Is Macau's gaming industry played out?

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Faced with increasing scrutiny and regulation from Mainland China, the best days may be over for Macau's gaming sector, analysts say.

China extended a crackdown on illegal money transfers into Macau, the South China Morning Post reported last week. The new steps give China's Economic Crimes Investigation Bureau access to transactions made with state-backed UnionPay credit cards amid concerns that Chinese are using the cards to funnel money out of the Mainland.

"I expect that the headlines are going to be very difficult for Macau and I think that they're supposed to be," Tim Seymour, CIO at Triogem Asset Management, told CNBC on Friday. "This is part of a policy decision in China that's not going to change anytime, so the best of days may be over."

"I think [the crackdown is] going to continue. Money laundering issues or just control of the purse strings and payment systems is what this is about," he said.

The crackdown continues

Macau became a playground for China's wealthy over past decade, with gambling revenue surpassing Las Vegas' in 2007. By 2013, gambling revenue was $45 billion, seven times that of Las Vegas.

The influx of mainland gamblers brought with it various gambling-related crimes and money laundering as gamers and casinos exploited legal loopholes.

Is it time to pick up Macau gaming stocks?

Chinese authorities' measures this year to address money laundering and gaming-related crime have taken a toll on Macau-based casino operators, which have lost a combined $58 billion in market value over the past six months, according to Reuters. The drop followed a decline in VIP attendance; VIP tours, often organized by junket operators that arrange travel and credit lines, declined amid China's regulatory effort.

The latest measures will likely exacerbate the fallout.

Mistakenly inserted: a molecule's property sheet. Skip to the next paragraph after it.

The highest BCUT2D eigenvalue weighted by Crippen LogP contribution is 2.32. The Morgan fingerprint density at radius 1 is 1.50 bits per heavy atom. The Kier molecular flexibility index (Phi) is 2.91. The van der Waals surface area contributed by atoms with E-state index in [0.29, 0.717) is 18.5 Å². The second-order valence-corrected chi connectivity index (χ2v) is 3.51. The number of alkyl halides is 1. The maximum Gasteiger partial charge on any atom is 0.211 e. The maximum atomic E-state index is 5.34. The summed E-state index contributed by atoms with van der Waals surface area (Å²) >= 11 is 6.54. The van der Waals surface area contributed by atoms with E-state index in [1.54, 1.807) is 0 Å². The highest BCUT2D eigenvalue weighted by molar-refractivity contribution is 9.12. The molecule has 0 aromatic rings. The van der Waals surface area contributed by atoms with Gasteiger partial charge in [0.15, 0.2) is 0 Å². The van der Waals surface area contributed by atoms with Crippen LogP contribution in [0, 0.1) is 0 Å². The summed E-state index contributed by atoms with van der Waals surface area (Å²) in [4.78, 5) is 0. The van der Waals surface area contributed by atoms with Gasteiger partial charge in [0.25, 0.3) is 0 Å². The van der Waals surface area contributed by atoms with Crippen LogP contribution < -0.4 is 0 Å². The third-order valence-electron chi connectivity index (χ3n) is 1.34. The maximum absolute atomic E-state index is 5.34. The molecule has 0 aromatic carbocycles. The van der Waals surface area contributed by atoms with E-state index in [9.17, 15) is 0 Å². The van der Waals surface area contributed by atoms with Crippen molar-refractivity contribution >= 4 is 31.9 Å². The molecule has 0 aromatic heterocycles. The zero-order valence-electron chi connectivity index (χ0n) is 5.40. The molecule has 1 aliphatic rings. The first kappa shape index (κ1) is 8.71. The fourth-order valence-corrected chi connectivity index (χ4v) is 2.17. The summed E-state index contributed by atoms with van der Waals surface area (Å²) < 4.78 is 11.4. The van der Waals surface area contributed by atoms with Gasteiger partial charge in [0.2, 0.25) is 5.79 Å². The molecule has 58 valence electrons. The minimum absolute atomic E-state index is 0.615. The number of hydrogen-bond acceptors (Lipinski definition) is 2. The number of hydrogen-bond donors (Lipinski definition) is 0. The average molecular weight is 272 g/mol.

"The news flow on junket investors' assets being frozen and increased scrutiny on mainlanders' gambling overseas reinforce our concern that China's anti-grafting drive may not ease anytime soon," Goldman Sachs wrote in a note last week.

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"Junkets which we have recently talked to sound more cautious about the VIP outlook," it added.

However Goldman pointed out that the latest measures aren't exactly new.

"As China UnionPay is a state-owned entity controlled by the PBOC (People's Bank of China) and four PRC (People's Republic of China) banks, the government should already have access to all transactions. The news, if true, only formalizes the Ministry of Public Security's right to obtain them," it said.

The latest measures preceded Chinese President Xi Jinping's first official visit to Macau in five years on December 19th and 20th. While many speculated that the Chinese leader's visit could yield further anti-corruption efforts, Xi only urged further diversification away from the casino industry.

Gaming companies worth gambling on?

While Macau casinos took a hit this year, Goldman is optimistic.

"Our base case still assumes a backend-loaded 20 percent year-on-year [gross gaming revenue] recovery in the second half of 2015 post the two new casino openings," it said.

Deutsche Bank is also optimistic: "Longer-term policies/investments in infrastructure are evidence that the Chinese government continues to support the growth in Macau's mass business," it wrote in a note. It highlighted a move to make border crossings between Macau and Hengqin island open 24 hours a day and an ongoing construction project to connect Hong Kong, Macau and Zhuhai as examples.

But Triogem's Seymour is less optimistic.

"If you look at the underlying valuations of the gaming companies, it's a very challenging time," he said. "I think that the growth multiples that we've seen in Macau over the last decade are impossible to maintain, even though I believe in the consumption trends and I believe in the wealth-generation trends that are going on in China, Macau and the region."